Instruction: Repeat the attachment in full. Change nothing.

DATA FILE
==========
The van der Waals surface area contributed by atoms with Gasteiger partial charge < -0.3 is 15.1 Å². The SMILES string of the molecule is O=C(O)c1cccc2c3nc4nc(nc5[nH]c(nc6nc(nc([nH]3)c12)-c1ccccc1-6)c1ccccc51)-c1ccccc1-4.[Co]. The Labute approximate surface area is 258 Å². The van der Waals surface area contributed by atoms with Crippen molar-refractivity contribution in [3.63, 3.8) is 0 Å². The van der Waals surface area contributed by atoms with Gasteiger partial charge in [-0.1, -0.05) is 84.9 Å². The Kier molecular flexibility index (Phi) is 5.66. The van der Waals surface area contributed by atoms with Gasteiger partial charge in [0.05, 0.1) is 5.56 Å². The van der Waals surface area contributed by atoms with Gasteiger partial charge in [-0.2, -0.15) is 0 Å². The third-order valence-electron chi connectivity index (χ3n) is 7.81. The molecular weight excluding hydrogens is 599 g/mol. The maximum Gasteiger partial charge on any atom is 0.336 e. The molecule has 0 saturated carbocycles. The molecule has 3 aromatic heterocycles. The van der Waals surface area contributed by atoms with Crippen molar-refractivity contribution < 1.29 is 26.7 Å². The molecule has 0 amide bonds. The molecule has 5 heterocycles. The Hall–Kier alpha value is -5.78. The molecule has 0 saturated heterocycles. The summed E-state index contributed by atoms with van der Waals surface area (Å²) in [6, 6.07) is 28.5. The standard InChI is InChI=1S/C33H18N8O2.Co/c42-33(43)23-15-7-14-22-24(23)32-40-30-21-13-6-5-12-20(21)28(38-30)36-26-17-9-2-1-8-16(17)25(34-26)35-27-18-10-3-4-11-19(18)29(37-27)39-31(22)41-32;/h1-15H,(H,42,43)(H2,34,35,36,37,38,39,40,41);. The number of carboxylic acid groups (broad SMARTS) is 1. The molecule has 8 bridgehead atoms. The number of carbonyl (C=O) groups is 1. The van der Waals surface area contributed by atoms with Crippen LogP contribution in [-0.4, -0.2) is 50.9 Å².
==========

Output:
The van der Waals surface area contributed by atoms with Gasteiger partial charge < -0.3 is 15.1 Å². The SMILES string of the molecule is O=C(O)c1cccc2c3nc4nc(nc5[nH]c(nc6nc(nc([nH]3)c12)-c1ccccc1-6)c1ccccc51)-c1ccccc1-4.[Co]. The Labute approximate surface area is 258 Å². The van der Waals surface area contributed by atoms with Crippen molar-refractivity contribution in [3.63, 3.8) is 0 Å². The van der Waals surface area contributed by atoms with Gasteiger partial charge in [-0.1, -0.05) is 84.9 Å². The Kier molecular flexibility index (Phi) is 5.66. The van der Waals surface area contributed by atoms with Gasteiger partial charge in [0.05, 0.1) is 5.56 Å². The van der Waals surface area contributed by atoms with Gasteiger partial charge in [-0.2, -0.15) is 0 Å². The third-order valence-electron chi connectivity index (χ3n) is 7.81. The molecular weight excluding hydrogens is 599 g/mol. The maximum Gasteiger partial charge on any atom is 0.336 e. The molecule has 0 saturated carbocycles. The molecule has 3 aromatic heterocycles. The van der Waals surface area contributed by atoms with Crippen molar-refractivity contribution < 1.29 is 26.7 Å². The molecule has 0 amide bonds. The molecule has 5 heterocycles. The Hall–Kier alpha value is -5.78. The molecule has 0 saturated heterocycles. The summed E-state index contributed by atoms with van der Waals surface area (Å²) in [6, 6.07) is 28.5. The standard InChI is InChI=1S/C33H18N8O2.Co/c42-33(43)23-15-7-14-22-24(23)32-40-30-21-13-6-5-12-20(21)28(38-30)36-26-17-9-2-1-8-16(17)25(34-26)35-27-18-10-3-4-11-19(18)29(37-27)39-31(22)41-32;/h1-15H,(H,42,43)(H2,34,35,36,37,38,39,40,41);. The number of carboxylic acid groups (broad SMARTS) is 1. The molecule has 8 bridgehead atoms. The number of carbonyl (C=O) groups is 1. The van der Waals surface area contributed by atoms with Crippen LogP contribution in [-0.4, -0.2) is 50.9 Å².